Specs at a glance: Max. H.P.: 59 hp @ 12,500rpm Torque: 4.0kg-m / 10,000rpm Size: 1985mm(D) x 705mm(W) x 1075mm(H) Wheelbase: 1345mm Dry weight :182kg Front wheel:120/60R-17 54H Rear wheel: 150/60R-18 67H Price: 730,000yen ($8,588 - USD)
1993 VFR400R (NC30) Overview: Same as above, only changed color - red/white/blue (Like Suzuka 8- hours "OKI-HONDA" HRC color - mostly red and white with a small dark blue triangle on the sides of the upper fairing. Honda logo, number plates, forks and wheels are rendered in black and a large HRC sticker is located just below the seat on the side panels. Brake calipers, rotor hangers and chain are gold colored.
Specs at a glance: Max. H.P.: 59 hp @ 12,500rpm Torque: 4.0kg-m / 10,000rpm Size: 1985mm(D) x 705mm(W) x 1075mm(H) Wheelbase: 1345mm Dry weight: 182kg Front wheel:120/60R-17 54H Rear wheel: 150/60R-18 67H Price: 739,000yen ($8,694 - USD)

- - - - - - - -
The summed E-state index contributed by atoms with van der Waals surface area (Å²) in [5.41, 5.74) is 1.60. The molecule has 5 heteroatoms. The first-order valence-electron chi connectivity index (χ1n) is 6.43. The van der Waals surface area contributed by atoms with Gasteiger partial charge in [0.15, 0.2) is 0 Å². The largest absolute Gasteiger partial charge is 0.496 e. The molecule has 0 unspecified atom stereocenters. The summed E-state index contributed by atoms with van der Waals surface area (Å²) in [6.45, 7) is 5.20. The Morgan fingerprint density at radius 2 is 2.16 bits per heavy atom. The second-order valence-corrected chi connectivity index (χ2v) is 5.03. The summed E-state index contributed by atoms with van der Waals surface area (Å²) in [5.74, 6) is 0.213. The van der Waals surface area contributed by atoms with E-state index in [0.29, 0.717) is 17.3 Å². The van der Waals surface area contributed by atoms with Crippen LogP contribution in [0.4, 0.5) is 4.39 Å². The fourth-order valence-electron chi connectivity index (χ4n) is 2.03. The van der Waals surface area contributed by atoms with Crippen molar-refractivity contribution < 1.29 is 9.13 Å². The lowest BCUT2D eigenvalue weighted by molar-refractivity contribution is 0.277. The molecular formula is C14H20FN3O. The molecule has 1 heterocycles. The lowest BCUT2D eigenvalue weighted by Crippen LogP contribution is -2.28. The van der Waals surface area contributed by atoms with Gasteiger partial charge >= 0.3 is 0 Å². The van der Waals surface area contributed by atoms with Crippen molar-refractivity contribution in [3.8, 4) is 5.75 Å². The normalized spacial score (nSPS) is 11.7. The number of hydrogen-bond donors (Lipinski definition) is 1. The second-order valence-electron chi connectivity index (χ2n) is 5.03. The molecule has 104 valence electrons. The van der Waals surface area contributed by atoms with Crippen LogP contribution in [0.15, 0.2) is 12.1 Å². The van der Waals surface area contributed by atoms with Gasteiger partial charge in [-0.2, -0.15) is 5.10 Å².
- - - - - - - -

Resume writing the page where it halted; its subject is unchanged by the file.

1994 RVF400 (NC35) Overview: The latest model of V-Four 400cc in Japan. It's a hot, hot bike! It looks just like RVF750 (RC45) except the headlights are smaller and shaped more like the Factory RVF Suzuka 8-hour Endurance bike. Fully adjustable upside down forks are featured even though the CBR400RR still sports conventional forks. The "claimed" max horse power and torque are reduced due to a notice from department of traffic in Japan*. Finally switched wheels from the RC30 like 17" front 18" rear to the now standard 17" at both ends. Like the VFR400R(NC30), the RVF400(NC35) is known for great handling and turning quicker than other 400s. It sports the latest Nissin 4 piston calipers (black colored). Graphics are just like the RC45 - mostly red and white with some purple and black on the fairing sides. Black number plates and wheels round out the look.